The audio is presented in DTS-HD Master Audio 5.1.  The audio track is just as impressive as the video.  The most ear-popping feature is the dialogue.  I have never heard such a full range dialogue track.  The depth of Mickey Rourke's voice is excellent.  You can hear every bit of vocal fry in his voice.  There is no issue with the audibility of the dialogue track.  It is well balanced among the music and sound effects.  Speaking of the music, it is composed by Robert Rodriguez, who like Tarantino, likes to do the music for his films.  Sound effects are full range.  The clarity of the effects is surprisingly realistic.  The rear channels are used effectively.  They are not expansive, but they are well controlled from front to back.  This is an excellent track that will make the quality of other Blu-ray audio tracks sound like Dolby Digital.

This Blu-ray release comes in a 2-disc extended edition.  The first disc contains the theatrical cut of the film along with some of the special features.  The Cine-Explore feature is most impressive.  It gives you an elaborate picture-in-picture function.  While watching the film you get the Rich and Frank audio commentary while also seeing the graphic novel and green screen footage of the filmmaking process.  This is a terrific supplement that has to be seen if you are a film fanatic.  There are two audio commentary tracks.  The first track contains a commentary with Rich Rodriguez and Frank Miller.  This is a terrifically entertaining commentary.  The second audio commentary is with Rich Rodriguez and Quentin Tarantino.  The last supplement on the first disc is an audio track with audience reactions.  This was presented on the special DVD edition of the film, but isn't really worth a look.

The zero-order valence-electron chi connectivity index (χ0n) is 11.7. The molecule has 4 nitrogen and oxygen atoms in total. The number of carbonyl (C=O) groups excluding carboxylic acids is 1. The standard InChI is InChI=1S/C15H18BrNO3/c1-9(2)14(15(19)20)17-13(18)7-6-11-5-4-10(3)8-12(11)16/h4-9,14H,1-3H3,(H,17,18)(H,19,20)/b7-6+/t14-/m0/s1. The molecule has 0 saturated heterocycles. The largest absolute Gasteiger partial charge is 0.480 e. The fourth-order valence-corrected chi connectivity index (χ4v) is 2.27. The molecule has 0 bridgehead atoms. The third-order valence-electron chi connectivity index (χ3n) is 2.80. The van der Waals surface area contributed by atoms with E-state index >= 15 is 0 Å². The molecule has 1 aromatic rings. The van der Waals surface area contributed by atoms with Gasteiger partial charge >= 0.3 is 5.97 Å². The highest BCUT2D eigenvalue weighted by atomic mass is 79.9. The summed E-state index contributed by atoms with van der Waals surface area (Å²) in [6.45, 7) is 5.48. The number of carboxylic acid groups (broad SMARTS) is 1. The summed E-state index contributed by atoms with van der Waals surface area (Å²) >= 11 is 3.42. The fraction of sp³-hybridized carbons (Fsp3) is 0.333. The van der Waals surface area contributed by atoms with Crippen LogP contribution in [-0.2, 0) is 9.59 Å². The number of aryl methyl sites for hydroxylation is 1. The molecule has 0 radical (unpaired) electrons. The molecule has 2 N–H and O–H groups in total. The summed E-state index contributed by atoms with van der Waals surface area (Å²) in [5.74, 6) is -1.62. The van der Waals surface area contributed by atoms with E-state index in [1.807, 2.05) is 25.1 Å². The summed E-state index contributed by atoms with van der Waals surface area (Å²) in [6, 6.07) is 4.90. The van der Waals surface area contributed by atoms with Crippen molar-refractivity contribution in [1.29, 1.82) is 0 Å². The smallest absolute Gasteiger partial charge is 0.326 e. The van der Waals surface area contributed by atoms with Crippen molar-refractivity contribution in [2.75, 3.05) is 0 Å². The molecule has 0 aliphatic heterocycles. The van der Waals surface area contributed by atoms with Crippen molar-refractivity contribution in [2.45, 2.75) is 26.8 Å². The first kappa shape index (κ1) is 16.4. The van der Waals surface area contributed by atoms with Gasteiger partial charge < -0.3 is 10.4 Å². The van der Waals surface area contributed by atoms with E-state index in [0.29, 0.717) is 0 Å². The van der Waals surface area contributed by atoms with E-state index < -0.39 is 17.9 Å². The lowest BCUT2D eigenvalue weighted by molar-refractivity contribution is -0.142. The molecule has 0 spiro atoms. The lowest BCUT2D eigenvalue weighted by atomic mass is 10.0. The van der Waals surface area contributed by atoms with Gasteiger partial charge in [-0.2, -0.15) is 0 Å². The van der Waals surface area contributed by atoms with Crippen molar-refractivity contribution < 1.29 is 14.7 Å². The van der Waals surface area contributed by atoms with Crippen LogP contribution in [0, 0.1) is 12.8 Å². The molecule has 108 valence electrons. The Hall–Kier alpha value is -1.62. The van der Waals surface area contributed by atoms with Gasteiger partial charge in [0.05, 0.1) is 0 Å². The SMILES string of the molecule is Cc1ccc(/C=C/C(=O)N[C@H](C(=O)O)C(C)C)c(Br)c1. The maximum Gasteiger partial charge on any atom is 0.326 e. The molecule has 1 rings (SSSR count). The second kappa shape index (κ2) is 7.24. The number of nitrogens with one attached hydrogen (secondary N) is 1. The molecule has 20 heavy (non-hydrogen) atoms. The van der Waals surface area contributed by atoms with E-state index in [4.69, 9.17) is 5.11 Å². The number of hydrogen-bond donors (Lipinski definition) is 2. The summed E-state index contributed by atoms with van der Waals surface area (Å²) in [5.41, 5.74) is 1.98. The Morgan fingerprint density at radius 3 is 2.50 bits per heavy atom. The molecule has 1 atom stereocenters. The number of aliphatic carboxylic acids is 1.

The second disc contains the recut, extended, unrated edition of the film.  This edition contains 23 minutes of more footage.  This was presented as well in the 3-disc DVD edition.  It is a must for fans of the film.  "Kill 'Em Good" is an interactive comic book.  There is a section of Rodriguez special features.  This section includes: "15-minute Film School," "All Green-Screen Version," "The Long Take," "'Sin City:' Live In Concert" and "10-minute Cooking School."  "How It went Down: Convincing Frank Miller to Make the Film" contains interviews with Miller and Rodriguez.  "Special Guest Director: Quentin Tarantino" looks at Tarantino's part in the filmmaking process.  "A Hard Top With a Decent Engine: The Cars of 'Sin City'" is exactly what the title indicates.  "Booze, Broads and Guns: The Props of 'Sin City'" is also exactly what the title indicates.  "Making the Monsters: Special Effects Make-Up" takes a look at actor's make-up sessions.  "Trench Coats & Fishnets: The Costumes of 'Sin City'" is obviously about the costumes.  Lastly, there is a Teaser and Theatrical Trailer. 

"Sin City" is a terrific film, minus the gore and guts.  It is a highly original filmmaking style.  Despite the gag reflex of the first film, I am inclined to see the sequel being released in 2010.  The video and audio quality is outstanding, a huge upgrade from the standard DVD editions.  If you can stomach it, I highly recommend this film.